Join Casertano, friends and neighbors in this effort Saturday, April 29 for the 5th annual Green-up Day. The rain date is Sunday, April 30.

Trash is everywhere …

Volunteers may collect trash individually in their own neighborhoods, or meet up with others at the Green-up Meet-up on the Green, at 8 a.m. before heading out.

Busy weekend? Take a bag along on your rounds, fill it up, and throw it away at one of the event’s convenient locations. It’s a great example for kids to see everyone working together to keep their favorite places, and the roads to them, clean.

Free garbage bags are available at the Town Hall parking lot, Town Park on Schoolhouse Road and the Town Beach parking lot. Full bags may be returned to these locations as well.

Everyone can help in a small way, or a big way, to prevent roadside litter from becoming a town eyesore. Litter is also a threat to inland waterways and Long Island Sound.  Even doing something as simple as walking around one neighborhood, an individual can have a significant impact on the heath of the area’s beaches, rivers, and estuaries.

To volunteer, or for more information about how you can help, visit www.osgreenup.weebly.com, www.facebook.com/OldSaybrookGreenUpDay, or email bcasertano@comcast.net.

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Enjoy Family Pasta Night Tonight at Ivoryton Congregational Church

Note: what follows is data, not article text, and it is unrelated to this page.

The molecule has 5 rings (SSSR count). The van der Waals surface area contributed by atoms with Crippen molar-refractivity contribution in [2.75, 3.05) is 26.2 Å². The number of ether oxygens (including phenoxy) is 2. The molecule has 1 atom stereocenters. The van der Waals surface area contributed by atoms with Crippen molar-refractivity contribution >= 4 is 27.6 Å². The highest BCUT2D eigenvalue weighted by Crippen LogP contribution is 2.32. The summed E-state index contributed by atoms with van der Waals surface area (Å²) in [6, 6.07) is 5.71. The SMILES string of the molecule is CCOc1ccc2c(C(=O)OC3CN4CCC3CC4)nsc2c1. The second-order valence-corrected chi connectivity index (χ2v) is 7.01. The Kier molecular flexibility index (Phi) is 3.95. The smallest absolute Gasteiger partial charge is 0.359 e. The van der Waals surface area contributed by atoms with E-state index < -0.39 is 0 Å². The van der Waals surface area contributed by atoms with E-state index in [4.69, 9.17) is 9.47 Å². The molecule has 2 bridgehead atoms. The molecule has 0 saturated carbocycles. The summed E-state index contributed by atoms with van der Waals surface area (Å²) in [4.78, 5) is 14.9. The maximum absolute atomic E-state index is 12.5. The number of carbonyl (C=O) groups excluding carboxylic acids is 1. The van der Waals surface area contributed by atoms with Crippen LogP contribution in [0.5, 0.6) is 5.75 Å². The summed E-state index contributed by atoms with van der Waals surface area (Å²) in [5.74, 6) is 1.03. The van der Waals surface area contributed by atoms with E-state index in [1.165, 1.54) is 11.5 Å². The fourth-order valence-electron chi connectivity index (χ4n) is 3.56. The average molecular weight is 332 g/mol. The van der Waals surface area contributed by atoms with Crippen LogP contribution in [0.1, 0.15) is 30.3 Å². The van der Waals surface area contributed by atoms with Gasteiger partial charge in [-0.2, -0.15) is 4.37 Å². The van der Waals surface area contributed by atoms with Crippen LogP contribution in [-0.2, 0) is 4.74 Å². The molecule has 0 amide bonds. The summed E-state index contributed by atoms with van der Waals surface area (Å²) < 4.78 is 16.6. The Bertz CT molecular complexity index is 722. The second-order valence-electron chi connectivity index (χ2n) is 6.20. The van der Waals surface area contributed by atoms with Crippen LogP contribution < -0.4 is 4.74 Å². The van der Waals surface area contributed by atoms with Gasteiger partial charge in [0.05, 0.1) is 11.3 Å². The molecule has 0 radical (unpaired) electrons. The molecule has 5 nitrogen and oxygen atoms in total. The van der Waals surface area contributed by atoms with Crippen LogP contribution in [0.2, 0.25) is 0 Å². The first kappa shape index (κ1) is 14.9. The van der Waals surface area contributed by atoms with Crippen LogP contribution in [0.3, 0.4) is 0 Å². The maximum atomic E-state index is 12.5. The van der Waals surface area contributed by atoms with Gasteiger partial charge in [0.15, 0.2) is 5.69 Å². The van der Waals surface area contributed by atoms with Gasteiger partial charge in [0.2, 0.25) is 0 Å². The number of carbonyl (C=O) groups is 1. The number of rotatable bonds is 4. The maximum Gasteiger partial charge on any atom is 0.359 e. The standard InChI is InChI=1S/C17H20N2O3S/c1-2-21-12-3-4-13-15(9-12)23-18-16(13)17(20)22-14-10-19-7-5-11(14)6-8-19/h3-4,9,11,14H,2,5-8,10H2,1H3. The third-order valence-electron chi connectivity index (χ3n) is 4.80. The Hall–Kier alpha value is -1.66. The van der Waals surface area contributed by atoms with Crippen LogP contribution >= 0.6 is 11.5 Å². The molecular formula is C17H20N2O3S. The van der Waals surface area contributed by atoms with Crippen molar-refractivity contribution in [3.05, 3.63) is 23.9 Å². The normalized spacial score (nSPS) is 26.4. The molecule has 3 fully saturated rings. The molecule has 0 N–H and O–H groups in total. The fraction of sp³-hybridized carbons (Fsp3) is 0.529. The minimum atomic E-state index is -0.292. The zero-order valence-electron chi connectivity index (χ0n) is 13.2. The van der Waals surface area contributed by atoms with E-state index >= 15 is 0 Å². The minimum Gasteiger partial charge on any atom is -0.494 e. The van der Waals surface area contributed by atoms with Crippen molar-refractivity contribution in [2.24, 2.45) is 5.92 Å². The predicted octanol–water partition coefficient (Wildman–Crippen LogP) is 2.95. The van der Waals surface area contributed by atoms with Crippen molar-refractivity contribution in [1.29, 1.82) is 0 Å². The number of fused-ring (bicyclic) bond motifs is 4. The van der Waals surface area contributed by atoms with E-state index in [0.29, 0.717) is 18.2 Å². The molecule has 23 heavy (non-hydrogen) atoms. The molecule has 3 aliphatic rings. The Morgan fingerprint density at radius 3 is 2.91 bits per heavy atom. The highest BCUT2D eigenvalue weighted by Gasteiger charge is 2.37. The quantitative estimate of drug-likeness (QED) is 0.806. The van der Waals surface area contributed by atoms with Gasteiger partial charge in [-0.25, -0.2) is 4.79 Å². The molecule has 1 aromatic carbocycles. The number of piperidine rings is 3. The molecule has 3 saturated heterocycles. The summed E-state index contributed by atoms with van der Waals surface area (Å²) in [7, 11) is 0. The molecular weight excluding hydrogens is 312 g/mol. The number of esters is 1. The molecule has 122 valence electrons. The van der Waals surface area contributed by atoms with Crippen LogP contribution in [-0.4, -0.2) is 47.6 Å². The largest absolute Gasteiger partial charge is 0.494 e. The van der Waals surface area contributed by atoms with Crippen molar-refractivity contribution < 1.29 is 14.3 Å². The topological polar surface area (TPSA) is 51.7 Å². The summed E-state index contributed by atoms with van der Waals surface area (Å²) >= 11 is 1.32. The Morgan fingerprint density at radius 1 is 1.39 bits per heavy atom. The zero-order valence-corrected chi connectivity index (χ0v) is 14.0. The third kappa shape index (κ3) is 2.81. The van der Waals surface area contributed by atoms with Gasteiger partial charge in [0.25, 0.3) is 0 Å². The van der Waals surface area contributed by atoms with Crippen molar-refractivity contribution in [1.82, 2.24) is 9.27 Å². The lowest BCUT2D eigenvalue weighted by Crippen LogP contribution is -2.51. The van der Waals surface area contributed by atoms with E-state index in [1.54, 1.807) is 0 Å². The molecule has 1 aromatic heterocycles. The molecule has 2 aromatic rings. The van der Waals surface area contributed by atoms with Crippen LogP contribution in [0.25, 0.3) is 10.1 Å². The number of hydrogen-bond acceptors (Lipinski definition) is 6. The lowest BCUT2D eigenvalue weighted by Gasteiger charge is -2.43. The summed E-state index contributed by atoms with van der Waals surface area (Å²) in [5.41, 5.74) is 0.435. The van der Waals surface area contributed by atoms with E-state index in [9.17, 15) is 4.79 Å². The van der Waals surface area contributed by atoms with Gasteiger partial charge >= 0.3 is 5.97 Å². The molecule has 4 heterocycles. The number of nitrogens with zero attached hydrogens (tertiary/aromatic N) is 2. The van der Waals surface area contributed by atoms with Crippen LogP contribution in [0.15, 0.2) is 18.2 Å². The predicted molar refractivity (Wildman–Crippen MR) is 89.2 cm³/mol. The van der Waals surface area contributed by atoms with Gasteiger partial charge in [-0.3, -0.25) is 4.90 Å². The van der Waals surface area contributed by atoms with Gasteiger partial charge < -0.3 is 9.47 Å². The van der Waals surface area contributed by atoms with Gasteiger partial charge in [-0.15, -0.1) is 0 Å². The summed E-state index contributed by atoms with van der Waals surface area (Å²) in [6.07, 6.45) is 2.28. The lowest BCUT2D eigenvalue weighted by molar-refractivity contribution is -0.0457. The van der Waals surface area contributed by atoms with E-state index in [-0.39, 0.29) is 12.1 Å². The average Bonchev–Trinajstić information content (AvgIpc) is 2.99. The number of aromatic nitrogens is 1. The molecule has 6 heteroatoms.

Ivoryton Congregational Church hosts pasta night tomorrow. Photo by Pawel Rekas courtesy of Unsplash.com.

IVORYTON — A Family Pasta Night will be held at The Ivoryton Congregational Church, 57 Main Street, Ivoryton on Saturday April 29, offering continuous servings from 5:30 to 6:30 p.m.

Admission prices are as follows: Adults: $10, Children 6-12: $5 and Under 5’s: Free

Reservations are recommended.

The menu is: ziti & meatballs, salad bar, garlic bread followed by dessert with coffee, tea, and water.

For reservations and further information, call Isobel @ 860-767-8167 or the Church Office @  860-767-1004

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From Italy, With Love: Dalia Lazar to Perform Beethoven Sonatas in Chester, Tomorrow

Internationally renowned pianist Dalia Lazar, who will give a concert at the Chester synagogue April 30.

CHESTER — Though the internationally renowned pianist Dalia Lazar now lives in Italy, she is always eager to perform thousands of miles away, in the town of Chester, Conn. “I love playing at the synagogue, as it so inspires me,” she says. And so she will play here for the third time in the nine-year history of Music & More at Congregation Beth Shalom Rodfe Zedek.